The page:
If you want to buy a Tesla in the Garden State, after April 1 you’ll have to try your luck somewhere else.
New Jersey regulators caved to pressure from car dealers and decided on Tuesday to ban automakers that want to sell directly to customers from doing so in the state. The New Jersey Motor Vehicle Commission rushed through a rule change and voted 6–0 to adopt this new regulation that mandates that all new car dealers get a franchise agreement if they want a state license to sell cars in New Jersey.
Electric automaker Tesla Motors had previously received licenses to operate two stores in the state, and had been selling cars directly to consumers for about a year.
The vast majority of cars in the U.S. are sold by automakers to dealers, who then sell the cars to consumers. Most state laws either require or encourage automakers to comply with this model. Since Tesla has a model of selling their cars online, but through official Tesla “showrooms,” this new rule destroys their sales model in the state. Tesla’s argument is that state laws requiring automakers to sell cars through dealers do not apply to them because the actual sale takes place online, with the Tesla brick-and-mortar store operating as a showroom to enable the company to actually sell their cars.
Local auto dealers see this as a threat to “cut out the middle man,” and are fighting across the country to ban direct sales — which some see as a sign of corruption. The New Jersey Coalition of Automotive Retailers supported the rule, and with Tuesday’s decision, gained the support of the Christie Administration.
“Since Tesla first began operating in New Jersey one year ago, it was made clear that the company would need to engage the Legislature on a bill to establish their new direct-sales operations under New Jersey law,” spokesman Kevin Roberts said in a statement on Tuesday. “This administration does not find it appropriate to unilaterally change the way cars are sold in New Jersey without legislation and Tesla has been aware of this position since the beginning.”
Yet as Tesla wrote on its blog before the Commission met, the company had “been working constructively with the New Jersey Motor Vehicle Commission (NJMVC) and members of Governor Christie’s administration to defend against the New Jersey Coalition of Automotive Retailers’ (NJ CAR) attacks on Tesla’s business model and the rights of New Jersey consumers.”
“Until yesterday, we were under the impression that all parties were working in good faith.” Tesla wanted the matter “handled through a fair process in the Legislature.”
Auto blog Gas 2 called the move “a dirty double-cross” by the Christie Administration.
Governor Christie’s move to shut down Tesla may not just get in him trouble with electric car advocates, but members of his own party as well. On Wednesday afternoon on CNBC, House Energy and Commerce Committee Vice Chair and Congresswoman Marsha Blackburn (R-TN) told Power Lunch co-host Tyler Mathisen that the Tesla dealership conflict would be “played out on a state-by-state basis.”
“I do know there are lots of people that appreciate being able to work directly with the manufacturer,” Blackburn said.
This decision leaves 27 people without jobs, and will close two sales locations in the state. There is one service center in New Jersey, but if the ban already in place in Texas is any guide, the service center cannot display the Tesla logo or directly tell a customer there is a problem with their car. They have to talk directly with the California headquarters.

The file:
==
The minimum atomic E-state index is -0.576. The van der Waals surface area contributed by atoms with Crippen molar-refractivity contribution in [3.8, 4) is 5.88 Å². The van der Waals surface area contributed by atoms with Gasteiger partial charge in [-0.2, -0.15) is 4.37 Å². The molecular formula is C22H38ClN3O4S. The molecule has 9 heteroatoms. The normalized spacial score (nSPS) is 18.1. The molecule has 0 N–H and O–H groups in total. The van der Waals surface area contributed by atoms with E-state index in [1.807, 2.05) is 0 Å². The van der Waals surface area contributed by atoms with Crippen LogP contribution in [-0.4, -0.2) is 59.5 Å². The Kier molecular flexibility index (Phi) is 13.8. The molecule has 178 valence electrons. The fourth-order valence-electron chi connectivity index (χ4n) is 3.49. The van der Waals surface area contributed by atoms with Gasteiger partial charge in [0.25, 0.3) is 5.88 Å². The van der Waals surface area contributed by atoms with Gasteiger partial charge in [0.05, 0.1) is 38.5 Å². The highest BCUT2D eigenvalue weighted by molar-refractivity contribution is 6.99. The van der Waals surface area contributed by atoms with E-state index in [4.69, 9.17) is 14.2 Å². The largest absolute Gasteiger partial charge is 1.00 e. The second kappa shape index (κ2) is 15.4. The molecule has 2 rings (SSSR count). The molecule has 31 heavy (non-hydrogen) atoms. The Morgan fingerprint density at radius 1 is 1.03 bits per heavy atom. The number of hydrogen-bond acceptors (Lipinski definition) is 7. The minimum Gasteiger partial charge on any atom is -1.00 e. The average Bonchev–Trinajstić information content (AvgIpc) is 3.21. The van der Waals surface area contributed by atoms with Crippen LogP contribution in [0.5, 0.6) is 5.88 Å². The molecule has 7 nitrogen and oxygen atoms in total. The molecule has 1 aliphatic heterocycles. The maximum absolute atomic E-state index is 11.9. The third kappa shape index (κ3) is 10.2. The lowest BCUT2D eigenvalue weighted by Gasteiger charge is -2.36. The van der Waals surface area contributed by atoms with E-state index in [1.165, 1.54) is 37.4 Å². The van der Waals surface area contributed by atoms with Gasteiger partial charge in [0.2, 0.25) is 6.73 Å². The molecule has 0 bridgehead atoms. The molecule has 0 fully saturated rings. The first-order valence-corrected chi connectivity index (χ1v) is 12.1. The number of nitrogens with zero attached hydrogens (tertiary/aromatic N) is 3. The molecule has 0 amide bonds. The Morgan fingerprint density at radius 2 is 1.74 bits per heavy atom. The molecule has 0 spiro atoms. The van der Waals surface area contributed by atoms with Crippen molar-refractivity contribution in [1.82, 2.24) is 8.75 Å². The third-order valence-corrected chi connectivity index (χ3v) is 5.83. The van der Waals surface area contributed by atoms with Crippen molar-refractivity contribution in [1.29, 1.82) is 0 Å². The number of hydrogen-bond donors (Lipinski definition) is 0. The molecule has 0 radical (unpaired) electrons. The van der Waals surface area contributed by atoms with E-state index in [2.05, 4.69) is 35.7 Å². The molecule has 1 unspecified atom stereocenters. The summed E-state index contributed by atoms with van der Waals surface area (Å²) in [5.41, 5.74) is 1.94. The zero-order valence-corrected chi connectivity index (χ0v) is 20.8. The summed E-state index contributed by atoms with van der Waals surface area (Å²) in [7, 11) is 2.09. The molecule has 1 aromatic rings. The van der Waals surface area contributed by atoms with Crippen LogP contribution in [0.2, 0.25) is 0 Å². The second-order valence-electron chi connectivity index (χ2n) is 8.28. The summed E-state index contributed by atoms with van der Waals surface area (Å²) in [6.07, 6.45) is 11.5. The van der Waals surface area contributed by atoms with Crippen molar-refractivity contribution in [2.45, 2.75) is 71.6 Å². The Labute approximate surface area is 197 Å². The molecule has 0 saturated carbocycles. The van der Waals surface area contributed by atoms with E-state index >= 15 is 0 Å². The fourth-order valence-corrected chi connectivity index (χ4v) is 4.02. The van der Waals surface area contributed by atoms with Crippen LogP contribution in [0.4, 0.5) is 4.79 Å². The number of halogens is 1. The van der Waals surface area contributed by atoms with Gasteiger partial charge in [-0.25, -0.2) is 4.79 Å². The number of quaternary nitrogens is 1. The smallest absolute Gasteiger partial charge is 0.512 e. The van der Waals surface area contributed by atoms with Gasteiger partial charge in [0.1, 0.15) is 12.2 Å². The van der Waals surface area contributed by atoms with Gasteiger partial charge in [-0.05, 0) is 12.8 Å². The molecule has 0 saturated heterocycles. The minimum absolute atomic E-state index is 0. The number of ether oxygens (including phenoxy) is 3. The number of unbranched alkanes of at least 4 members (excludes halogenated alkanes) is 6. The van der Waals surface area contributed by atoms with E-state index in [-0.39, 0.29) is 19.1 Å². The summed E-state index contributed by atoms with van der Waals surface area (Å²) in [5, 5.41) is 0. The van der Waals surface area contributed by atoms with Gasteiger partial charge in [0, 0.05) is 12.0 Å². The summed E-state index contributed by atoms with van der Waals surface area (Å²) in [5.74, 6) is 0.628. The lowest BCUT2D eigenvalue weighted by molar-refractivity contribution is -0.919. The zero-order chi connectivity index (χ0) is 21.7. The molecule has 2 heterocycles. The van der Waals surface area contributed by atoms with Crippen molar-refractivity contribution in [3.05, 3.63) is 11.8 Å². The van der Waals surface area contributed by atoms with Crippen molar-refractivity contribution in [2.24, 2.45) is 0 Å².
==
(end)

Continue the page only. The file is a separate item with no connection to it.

Tesla said it would prefer not to challenge this rule in court under the Commerce Clause of the Constitution, which says Congress handles interstate trade, but did not rule out the strategy as a last resort.
Successful efforts to ban Tesla direct sales in Arizona and Texas means that New Jersey is just the third state to handle a new method of selling cars in this way.
Potential Tesla customers looking to the north may also be stymied. After the New York State Assembly set aside a bill that would do the same thing in the Empire State during the last session, the effort is getting a new push this year. Aides to Governor Cuomo told the Eastern New York Coalition of Auto Dealers that he would sign it if it reached his desk.
Actor and green activist Mark Ruffalo tweeted last month that this is akin to a law banning Apple from selling Apple computers in their stores:
In Texas, where the ban is already in place, Tesla stores still exist but staff cannot offer any useful information about the car (such as costs and specs), or permit test drives. All they can do is direct potential customers to the website, where they can buy the cars from a California dealership, which will ship the car to their house in an unmarked transport with no new-car orientation. Even so, over 1,000 Teslas have been sold in Texas.
Tesla wants to sell 55,000 cars in 2014, which would be a 55 percent increase since last year. The company completed a free Supercharger network that connects the East Coast with the West Coast. CEO Elon Musk has plans for a more affordable electric car and a pickup truck. And the company announced plans to build a huge factory to manufacture batteries for cars and grid storage by 2020.
The company received a loan from the Department of Energy as it started up, paying it back nine years early.